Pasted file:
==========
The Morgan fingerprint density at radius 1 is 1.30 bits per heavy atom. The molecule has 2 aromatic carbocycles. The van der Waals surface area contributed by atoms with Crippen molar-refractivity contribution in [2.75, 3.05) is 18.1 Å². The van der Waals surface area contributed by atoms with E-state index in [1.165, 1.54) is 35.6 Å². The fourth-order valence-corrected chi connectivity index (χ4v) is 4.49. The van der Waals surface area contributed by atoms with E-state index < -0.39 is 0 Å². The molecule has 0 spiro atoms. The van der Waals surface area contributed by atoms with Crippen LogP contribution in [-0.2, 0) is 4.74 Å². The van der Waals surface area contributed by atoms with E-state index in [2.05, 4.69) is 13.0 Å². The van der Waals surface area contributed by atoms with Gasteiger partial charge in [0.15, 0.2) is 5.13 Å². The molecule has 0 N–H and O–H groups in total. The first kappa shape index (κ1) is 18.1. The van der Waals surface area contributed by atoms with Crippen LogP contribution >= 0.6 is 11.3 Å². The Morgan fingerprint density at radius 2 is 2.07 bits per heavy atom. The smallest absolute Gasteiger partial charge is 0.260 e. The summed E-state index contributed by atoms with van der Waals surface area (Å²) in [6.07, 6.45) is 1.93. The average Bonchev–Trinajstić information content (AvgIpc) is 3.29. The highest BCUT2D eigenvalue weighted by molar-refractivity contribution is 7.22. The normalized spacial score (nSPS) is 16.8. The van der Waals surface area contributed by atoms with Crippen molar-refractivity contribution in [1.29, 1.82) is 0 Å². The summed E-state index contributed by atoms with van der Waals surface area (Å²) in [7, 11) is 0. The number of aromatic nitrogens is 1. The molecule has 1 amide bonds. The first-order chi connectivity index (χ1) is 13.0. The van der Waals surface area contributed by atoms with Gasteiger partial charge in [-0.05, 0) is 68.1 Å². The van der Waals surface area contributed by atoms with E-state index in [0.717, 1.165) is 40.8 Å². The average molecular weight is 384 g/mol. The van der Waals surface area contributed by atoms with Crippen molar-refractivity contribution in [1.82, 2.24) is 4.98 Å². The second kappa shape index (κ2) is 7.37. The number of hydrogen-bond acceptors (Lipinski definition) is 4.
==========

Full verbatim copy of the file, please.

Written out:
The Morgan fingerprint density at radius 1 is 1.30 bits per heavy atom. The molecule has 2 aromatic carbocycles. The van der Waals surface area contributed by atoms with Crippen molar-refractivity contribution in [2.75, 3.05) is 18.1 Å². The van der Waals surface area contributed by atoms with E-state index in [1.165, 1.54) is 35.6 Å². The fourth-order valence-corrected chi connectivity index (χ4v) is 4.49. The van der Waals surface area contributed by atoms with E-state index < -0.39 is 0 Å². The molecule has 0 spiro atoms. The van der Waals surface area contributed by atoms with Crippen LogP contribution in [-0.2, 0) is 4.74 Å². The van der Waals surface area contributed by atoms with E-state index in [2.05, 4.69) is 13.0 Å². The van der Waals surface area contributed by atoms with Gasteiger partial charge in [0.15, 0.2) is 5.13 Å². The molecule has 0 N–H and O–H groups in total. The first kappa shape index (κ1) is 18.1. The van der Waals surface area contributed by atoms with Crippen LogP contribution >= 0.6 is 11.3 Å². The Morgan fingerprint density at radius 2 is 2.07 bits per heavy atom. The smallest absolute Gasteiger partial charge is 0.260 e. The summed E-state index contributed by atoms with van der Waals surface area (Å²) in [6.07, 6.45) is 1.93. The average Bonchev–Trinajstić information content (AvgIpc) is 3.29. The highest BCUT2D eigenvalue weighted by molar-refractivity contribution is 7.22. The normalized spacial score (nSPS) is 16.8. The van der Waals surface area contributed by atoms with Crippen molar-refractivity contribution in [1.29, 1.82) is 0 Å². The summed E-state index contributed by atoms with van der Waals surface area (Å²) in [7, 11) is 0. The number of aromatic nitrogens is 1. The molecule has 1 amide bonds. The first-order chi connectivity index (χ1) is 13.0. The van der Waals surface area contributed by atoms with Gasteiger partial charge in [-0.05, 0) is 68.1 Å². The van der Waals surface area contributed by atoms with E-state index in [0.717, 1.165) is 40.8 Å². The average molecular weight is 384 g/mol. The van der Waals surface area contributed by atoms with Crippen molar-refractivity contribution in [1.82, 2.24) is 4.98 Å². The second kappa shape index (κ2) is 7.37. The number of hydrogen-bond acceptors (Lipinski definition) is 4.